Is Vladimir Putin about to get a taste of his own medicine?
Is the Kremlin leader about to face a Russian version of the populist wave that has swept the West?
Is Russia about to get its very own antiestablishment leader who channels the anger of the disenfranchised and those left behind by globalization?
Anticorruption blogger Aleksei Navalny's announcement on December 13 that he will run for president in 2018 certainly opens up that possibility.
Just as populists like Nigel Farage, Marine Le Pen, and Donald Trump caught Western establishments flat footed and capitalized on their complacency, Navalny is hoping to do the same in Russia.
Like his Western counterparts, Navalny taps into ethnic nationalism, anger about corruption, and fatigue about an entrenched elite.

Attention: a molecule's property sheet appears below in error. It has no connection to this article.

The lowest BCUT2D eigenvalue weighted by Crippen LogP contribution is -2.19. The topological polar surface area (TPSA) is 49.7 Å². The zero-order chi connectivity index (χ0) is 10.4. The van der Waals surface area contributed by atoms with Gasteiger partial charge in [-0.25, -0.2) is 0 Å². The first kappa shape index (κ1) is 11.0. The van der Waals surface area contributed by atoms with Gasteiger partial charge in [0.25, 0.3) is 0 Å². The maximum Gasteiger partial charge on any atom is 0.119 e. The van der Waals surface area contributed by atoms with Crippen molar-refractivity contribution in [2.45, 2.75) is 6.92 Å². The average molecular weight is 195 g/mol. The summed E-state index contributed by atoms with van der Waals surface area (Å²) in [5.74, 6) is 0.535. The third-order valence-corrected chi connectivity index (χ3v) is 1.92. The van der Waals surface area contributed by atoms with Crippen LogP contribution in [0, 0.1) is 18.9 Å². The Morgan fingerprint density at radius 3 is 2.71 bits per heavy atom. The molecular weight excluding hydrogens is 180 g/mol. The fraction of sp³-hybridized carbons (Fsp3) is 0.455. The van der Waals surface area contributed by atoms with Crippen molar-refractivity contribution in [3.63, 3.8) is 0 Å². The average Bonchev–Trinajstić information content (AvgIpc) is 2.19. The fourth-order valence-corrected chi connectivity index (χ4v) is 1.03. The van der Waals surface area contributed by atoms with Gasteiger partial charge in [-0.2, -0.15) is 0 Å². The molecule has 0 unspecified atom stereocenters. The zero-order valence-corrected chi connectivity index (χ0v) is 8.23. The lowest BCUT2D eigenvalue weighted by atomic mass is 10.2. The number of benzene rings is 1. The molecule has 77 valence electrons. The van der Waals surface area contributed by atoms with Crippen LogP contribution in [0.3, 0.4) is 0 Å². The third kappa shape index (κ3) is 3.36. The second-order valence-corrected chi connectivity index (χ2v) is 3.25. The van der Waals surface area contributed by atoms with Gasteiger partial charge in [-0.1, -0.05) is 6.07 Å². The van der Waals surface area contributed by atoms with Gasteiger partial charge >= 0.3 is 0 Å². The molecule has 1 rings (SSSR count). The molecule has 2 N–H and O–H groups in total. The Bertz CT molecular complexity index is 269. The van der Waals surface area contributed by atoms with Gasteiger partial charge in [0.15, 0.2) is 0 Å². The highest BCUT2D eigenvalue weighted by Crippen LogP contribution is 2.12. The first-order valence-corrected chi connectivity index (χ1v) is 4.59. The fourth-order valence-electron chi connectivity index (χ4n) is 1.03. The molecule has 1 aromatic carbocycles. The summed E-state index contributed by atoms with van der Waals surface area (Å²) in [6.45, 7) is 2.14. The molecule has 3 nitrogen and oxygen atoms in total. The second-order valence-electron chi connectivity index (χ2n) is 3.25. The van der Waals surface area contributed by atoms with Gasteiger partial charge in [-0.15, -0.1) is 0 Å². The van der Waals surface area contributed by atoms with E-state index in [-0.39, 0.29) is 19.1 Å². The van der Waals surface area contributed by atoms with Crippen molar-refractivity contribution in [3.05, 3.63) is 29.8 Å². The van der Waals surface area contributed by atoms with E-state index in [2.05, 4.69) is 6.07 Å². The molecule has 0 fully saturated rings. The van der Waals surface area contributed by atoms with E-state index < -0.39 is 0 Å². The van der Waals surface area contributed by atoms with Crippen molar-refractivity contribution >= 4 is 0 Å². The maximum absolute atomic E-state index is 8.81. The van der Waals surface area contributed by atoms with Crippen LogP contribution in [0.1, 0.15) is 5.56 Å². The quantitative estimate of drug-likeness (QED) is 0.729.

But unlike his Western counterparts, he also manages to appeal to liberals as well.
It's a potentially potent combination.
And now the Kremlin has an unpleasant choice.
It can crush Navalny's fledgling candidacy with a show-trial conviction, which would be a tacit admission that they are afraid of him.
Or it can run against him and hope for the best.
Navalny is betting Russia is not immune to the antiestablishment wave. And he is betting that he can ride it.
Sure it seems quixotic right now. And sure it's a long shot.
But then again, so were a lot of other things that happened over the past year.
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